by the revolutions of the nearest axle under the car. A lead-pencil placed about the centre of the paper indicates by its mark the condition of the track. The more uneven the track the longer will be the mark made by the pencil. Another way of showing the inspecting party that the track is uneven is by an horizontal piece of iron or steel, which oscillates like the pendulum of a clock as the train moves. When a very defective point is reached, the pendulum comes in contact with a metal on each side, circular in shape, which gives a sound like a bell.
Physiological Action of Coca.—The physiological action of the leaves of coca or cuca (Erythroxylon coca), a plant indigenous to Peru, has been the subject of much discussion lately in England. Sir Robert Christison, whose reference to the peculiar properties of this plant, in his address to the Edinburgh Botanical Society last November, gave rise to the discussion, has since taken up the subject again, in a paper read before the same society. The author gives an account of experiments made by himself and by fourteen other observers, under his instructions, with a view to determine the physiological action of coca and its principle, cocaine. His conclusions are that—1. When taken in quantities of two drachms by healthy persons it has no unpleasant, injurious, or suspicious effect whatever; 2. In a very few cases this dose of an inferior sample had no effect at all; 3. In by far the greater number of instances, and with a fine sample, extreme fatigue was removed and prevented from returning; 4. It does not in the end impair the appetite or digestion, although hunger, even after long fasting, is taken away for an hour or two; 5. The use of it is incompatible with the use of alcoholic liquors, except when the latter are taken in very small quantities.
In a recent Miscellany article on the cruise of the Challenger, it was stated that 4,975 fathoms, or five and a half miles, is the deepest trustworthy sounding yet made, excepting two by the Tuscarora, which showed a depth 600 feet greater. A correspondent has called our attention to a statement in No. IV. of the "Science Primer Series," to the effect that between the Azores and Bermudas a sounding had been obtained of seven and a half miles. This sounding was made twenty years ago, by Lieutenant Berryman. It was in latitude 32° 55' north, and longitude 47° 58' west, but it is not now regarded as trustworthy. A fruitful source of error, in this and other early soundings, was the curving of the line by currents, etc.
S. W. Burnham, Esq., of Chicago, has been appointed director of the Dearborn Observatory in that city. Mr. Burnham's contributions to observational astronomy, mostly published in the "Transactions" of the Royal Astronomical Society of London, have earned for him prominent rank among astronomers, both at home and abroad.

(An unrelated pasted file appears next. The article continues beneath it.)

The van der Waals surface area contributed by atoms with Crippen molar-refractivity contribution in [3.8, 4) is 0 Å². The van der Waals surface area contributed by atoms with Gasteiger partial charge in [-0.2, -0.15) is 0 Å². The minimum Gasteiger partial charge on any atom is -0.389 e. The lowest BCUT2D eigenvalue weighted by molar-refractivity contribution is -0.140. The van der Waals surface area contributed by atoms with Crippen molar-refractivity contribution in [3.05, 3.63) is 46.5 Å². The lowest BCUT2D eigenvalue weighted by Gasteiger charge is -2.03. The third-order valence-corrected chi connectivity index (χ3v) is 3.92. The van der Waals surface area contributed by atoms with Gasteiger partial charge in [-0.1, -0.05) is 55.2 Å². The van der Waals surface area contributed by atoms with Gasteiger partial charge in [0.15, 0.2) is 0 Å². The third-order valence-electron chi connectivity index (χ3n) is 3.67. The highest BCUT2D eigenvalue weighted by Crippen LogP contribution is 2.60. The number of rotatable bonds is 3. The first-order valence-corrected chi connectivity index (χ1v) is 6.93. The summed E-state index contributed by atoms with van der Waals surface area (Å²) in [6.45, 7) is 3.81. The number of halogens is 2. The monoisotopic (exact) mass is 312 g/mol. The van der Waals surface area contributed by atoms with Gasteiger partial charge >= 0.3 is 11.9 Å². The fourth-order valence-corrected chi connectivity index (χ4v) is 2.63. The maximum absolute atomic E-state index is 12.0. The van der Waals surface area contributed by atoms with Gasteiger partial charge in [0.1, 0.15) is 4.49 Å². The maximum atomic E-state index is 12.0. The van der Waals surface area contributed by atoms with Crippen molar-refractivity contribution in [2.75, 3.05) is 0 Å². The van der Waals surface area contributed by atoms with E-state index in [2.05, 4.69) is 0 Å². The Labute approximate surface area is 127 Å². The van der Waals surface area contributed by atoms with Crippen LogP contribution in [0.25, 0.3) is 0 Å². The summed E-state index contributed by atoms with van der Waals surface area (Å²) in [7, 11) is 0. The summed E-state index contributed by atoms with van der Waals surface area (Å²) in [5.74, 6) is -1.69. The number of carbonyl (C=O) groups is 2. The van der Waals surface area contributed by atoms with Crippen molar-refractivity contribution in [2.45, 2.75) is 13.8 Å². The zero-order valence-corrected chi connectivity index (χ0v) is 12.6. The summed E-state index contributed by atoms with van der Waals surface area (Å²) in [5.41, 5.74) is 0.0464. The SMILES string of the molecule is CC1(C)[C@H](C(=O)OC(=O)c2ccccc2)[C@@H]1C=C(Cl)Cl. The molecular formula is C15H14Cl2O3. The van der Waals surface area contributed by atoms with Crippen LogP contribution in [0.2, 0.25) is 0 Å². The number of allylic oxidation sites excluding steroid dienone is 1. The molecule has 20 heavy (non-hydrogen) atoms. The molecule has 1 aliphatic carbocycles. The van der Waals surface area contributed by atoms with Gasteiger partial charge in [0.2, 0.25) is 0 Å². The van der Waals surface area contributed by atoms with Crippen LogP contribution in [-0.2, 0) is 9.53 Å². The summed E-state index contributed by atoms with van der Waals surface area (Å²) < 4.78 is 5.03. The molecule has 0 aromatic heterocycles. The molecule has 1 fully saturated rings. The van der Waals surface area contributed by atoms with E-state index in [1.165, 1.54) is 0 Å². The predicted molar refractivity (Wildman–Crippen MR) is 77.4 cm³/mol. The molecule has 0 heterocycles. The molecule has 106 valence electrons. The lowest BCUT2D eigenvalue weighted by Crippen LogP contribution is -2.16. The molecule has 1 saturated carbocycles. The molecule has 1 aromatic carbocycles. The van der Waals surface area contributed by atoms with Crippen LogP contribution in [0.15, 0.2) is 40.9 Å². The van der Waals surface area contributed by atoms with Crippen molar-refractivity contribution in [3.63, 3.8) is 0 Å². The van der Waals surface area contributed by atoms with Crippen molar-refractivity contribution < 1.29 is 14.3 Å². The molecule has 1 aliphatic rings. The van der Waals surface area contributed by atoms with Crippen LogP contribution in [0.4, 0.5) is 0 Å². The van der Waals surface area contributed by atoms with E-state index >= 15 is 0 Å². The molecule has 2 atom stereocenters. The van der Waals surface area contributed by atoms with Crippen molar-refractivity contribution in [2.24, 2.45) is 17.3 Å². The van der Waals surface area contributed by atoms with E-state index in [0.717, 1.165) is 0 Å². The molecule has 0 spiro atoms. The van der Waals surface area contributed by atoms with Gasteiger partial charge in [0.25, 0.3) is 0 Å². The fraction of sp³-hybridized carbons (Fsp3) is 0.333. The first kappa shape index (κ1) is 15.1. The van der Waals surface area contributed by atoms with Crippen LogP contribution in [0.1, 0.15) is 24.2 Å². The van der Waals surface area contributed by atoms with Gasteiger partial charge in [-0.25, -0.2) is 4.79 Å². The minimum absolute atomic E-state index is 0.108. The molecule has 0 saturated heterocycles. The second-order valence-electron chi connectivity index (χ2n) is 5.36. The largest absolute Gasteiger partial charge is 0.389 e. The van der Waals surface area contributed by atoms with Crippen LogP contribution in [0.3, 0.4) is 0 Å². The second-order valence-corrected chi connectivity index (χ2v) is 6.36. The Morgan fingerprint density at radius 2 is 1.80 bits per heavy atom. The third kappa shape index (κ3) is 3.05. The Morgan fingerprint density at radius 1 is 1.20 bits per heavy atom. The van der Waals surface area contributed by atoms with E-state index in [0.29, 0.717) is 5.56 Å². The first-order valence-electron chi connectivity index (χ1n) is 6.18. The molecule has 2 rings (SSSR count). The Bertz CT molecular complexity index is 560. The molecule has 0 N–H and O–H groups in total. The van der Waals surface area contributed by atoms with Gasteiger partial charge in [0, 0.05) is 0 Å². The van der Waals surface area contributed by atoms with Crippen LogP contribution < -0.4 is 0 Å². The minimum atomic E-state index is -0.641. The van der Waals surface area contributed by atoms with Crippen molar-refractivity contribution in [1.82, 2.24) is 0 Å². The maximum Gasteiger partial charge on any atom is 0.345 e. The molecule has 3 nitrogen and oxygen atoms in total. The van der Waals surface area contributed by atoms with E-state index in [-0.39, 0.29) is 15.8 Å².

In a recent Italian work, measurements are given of the skulls of Dante, Petrarch, Ugo Foscolo, and Volta. Volta's skull is of extraordinary capacity. In the skull of Petrarch the Etruscan type is evident, viz., a voluminous brain, strongly developed in all its parts, and of superior psychological power; but the posterior predominates over the anterior portion, leading to the conclusion that the sentiments and instincts prevailed over the intellect.
It is asserted, by Prof. Isidor Walz, that vanadium is a general constituent of American magnetites. This conclusion is based upon examination of twenty-seven specimens of magnetites from different localities, in the United States and Canada.
In Austria, according to the Moniteur Industriel Beige, dynamite has been employed with success in vine-culture. In order to loosen the soil and permit access of air and moisture to the vines, cartridges of dynamite were placed in holes three metres deep, at such distances from the plants as to obviate the danger of injury to them from an explosion. The result of the explosion was that the soil was perfectly broken up to the depth of two and a half metres. Furthermore, the phylloxera completely disappeared. Certainly a novel use for explosive agents.
Died June 27th, at the age of eighty-two, Christian Gottlieb Ehrenberg, the eminent microscopist. In 1820 he was attached to a scientific expedition into Egypt, and for six years devoted himself to the microscopic investigation of the lower animal forms of that and the neighboring countries. On his return home he was appointed a professor in the medical faculty of the Berlin University. In 1829 he accompanied Humboldt to Central Asia. He was the author of numerous works upon microscopic organisms.